Counter-cyclists keep control over the expenses and growth through up turns. They do not suffocate innovation and growth - they apply the same caution in up turns as in down turns, being selective, being focused. That may seem like a defensive strategy, but is not.
Because counter-cyclists leverage their control over these expenses and growth to avoid over-reacting in down turns. They can afford to increase their expenses and enable growth generating activities during the down turn, precisely when the competition is weaker, and putting them in a premium position to take advantage of the following recovery.
They can cherry pick the best employees - those that the others "have" to let go to protect EPS. They can cherry pick their investments - those that the others "have" to let go to protect the numbers, to focus on core values, etc...
they can choose the moment they divest, where they divest, etc.

This is really not rocket-science - and is obviously taught in MBA and various management classes, illustrated by a number of examples. We can even find Latin phrases that express the core of this.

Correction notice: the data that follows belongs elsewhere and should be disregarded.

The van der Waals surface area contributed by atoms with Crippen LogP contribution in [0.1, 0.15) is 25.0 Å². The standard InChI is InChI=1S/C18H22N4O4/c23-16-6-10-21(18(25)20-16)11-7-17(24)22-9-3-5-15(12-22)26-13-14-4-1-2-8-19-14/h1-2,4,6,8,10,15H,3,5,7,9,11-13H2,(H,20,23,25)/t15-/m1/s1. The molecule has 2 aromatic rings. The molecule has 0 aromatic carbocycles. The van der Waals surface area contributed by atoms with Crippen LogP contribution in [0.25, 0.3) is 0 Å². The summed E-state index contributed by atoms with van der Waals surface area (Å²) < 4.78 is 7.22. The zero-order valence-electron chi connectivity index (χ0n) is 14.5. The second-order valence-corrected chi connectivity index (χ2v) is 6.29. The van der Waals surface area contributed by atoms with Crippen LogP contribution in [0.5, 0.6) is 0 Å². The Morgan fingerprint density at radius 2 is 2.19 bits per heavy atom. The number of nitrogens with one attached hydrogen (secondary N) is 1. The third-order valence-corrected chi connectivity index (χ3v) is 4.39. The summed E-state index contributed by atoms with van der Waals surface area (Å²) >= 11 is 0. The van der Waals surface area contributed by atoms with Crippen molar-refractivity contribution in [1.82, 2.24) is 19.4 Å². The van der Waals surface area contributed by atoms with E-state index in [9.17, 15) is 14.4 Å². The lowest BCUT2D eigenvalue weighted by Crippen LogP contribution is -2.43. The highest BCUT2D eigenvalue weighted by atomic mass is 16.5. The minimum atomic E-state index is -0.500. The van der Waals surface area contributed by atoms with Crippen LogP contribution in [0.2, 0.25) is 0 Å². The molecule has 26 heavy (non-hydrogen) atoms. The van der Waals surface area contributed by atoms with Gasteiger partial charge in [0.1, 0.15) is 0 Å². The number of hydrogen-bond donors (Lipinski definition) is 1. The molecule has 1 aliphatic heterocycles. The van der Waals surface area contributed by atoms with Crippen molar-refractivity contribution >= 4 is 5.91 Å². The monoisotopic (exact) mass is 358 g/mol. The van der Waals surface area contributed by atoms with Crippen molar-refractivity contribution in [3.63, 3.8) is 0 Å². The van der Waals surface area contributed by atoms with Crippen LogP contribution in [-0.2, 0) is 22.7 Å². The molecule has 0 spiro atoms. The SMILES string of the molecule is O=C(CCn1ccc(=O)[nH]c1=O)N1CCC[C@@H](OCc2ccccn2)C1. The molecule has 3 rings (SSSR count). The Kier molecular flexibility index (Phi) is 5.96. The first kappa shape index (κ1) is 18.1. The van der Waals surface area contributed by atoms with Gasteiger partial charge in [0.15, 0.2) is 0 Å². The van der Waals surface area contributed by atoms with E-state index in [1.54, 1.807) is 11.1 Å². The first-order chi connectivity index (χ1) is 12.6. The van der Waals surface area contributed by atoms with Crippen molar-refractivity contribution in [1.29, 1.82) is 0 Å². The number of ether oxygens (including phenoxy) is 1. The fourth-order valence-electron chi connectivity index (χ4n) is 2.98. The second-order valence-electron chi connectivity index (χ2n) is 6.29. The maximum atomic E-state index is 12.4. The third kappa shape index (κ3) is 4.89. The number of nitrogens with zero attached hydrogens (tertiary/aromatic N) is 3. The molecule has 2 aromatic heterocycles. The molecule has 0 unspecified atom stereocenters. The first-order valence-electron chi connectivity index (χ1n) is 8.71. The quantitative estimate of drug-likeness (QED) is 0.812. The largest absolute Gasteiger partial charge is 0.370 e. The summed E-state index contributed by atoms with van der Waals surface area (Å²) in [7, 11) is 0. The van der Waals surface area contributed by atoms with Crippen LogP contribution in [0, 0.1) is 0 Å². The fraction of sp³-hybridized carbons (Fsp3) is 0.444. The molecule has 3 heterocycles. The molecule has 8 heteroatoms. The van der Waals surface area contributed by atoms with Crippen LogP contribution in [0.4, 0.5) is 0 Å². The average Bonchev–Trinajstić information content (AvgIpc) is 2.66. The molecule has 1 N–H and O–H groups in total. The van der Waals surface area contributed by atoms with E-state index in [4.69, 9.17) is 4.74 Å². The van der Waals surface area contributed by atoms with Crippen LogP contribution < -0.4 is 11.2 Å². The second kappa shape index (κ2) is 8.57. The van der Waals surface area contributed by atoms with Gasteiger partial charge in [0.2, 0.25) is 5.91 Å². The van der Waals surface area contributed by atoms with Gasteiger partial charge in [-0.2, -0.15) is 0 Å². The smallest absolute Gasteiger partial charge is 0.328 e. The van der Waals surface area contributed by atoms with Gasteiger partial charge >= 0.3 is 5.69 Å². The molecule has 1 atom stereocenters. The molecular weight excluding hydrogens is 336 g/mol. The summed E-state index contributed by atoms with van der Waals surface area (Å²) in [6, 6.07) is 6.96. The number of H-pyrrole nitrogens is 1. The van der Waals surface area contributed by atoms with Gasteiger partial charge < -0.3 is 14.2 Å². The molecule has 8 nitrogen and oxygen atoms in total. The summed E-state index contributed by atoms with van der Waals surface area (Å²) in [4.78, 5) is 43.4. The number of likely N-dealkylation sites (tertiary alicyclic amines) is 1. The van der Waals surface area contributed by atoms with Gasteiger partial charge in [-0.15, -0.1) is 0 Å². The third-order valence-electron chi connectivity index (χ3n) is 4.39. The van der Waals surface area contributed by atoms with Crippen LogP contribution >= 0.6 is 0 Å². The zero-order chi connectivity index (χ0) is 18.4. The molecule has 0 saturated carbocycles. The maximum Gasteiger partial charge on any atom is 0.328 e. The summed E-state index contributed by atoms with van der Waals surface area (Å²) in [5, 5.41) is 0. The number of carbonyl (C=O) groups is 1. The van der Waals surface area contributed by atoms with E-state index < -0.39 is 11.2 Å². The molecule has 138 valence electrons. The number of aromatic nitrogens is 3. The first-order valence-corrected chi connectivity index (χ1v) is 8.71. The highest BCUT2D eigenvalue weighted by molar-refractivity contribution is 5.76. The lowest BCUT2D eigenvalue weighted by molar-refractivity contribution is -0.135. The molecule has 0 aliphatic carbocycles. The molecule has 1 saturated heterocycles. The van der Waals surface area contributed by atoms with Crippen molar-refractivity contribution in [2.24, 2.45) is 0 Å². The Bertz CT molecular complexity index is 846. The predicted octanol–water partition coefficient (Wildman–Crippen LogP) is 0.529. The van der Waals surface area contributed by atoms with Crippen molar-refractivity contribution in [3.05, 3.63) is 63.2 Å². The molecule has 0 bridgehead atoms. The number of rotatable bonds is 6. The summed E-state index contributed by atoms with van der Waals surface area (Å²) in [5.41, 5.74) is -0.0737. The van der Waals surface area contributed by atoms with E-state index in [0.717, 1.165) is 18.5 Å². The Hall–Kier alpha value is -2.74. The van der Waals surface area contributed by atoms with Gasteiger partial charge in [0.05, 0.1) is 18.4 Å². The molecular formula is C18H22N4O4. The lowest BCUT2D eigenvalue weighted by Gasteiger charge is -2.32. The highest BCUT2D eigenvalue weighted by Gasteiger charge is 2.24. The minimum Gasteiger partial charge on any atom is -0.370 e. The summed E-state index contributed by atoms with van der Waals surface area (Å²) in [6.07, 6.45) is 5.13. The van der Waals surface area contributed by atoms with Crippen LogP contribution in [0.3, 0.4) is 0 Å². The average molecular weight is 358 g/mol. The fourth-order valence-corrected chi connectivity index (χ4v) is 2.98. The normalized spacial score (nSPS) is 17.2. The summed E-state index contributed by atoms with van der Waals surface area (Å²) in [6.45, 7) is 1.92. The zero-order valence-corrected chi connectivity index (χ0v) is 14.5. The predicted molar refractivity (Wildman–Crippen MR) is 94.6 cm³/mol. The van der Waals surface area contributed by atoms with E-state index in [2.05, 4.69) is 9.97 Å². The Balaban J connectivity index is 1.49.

Enterprise software and usability

The long debate...

A lot has been said about this.

Of course - usability is important. It reduces learning curves, it increases effectiveness, it increases sexiness. It increases appeal and reduces cost of ownership.

But reality is more complicated than that, of course.

  • Those who buy are not those who use, and the enterprise market builds for those who buy, guided by those who say what should be looked at - analysts and big vendors offering the convenience of the 'no fault' purchase ("nobody has been fired for buying ", " is in the top-right quadrant").
    The set of criteria that ends up being applied at the end of the day is functionality-based - even though users frequently do not need more functionality.Is this a good thing? Not from the perspective of the end user, but can the software vendor be blamed for increasing value for its shareholders and employees by submitting to the tyranny of the existing approach? Maybe in the long run - but debatable.
    You could as well point out that those who buy have a responsibility to their users, the value they create and ultimately their shareholders. As long as the connection between the benefits to the actual users and the value of these benefits to the shareholders do not trump the other real or perceived priorities of the buyer, I see little chance of this situation changing fundamentally.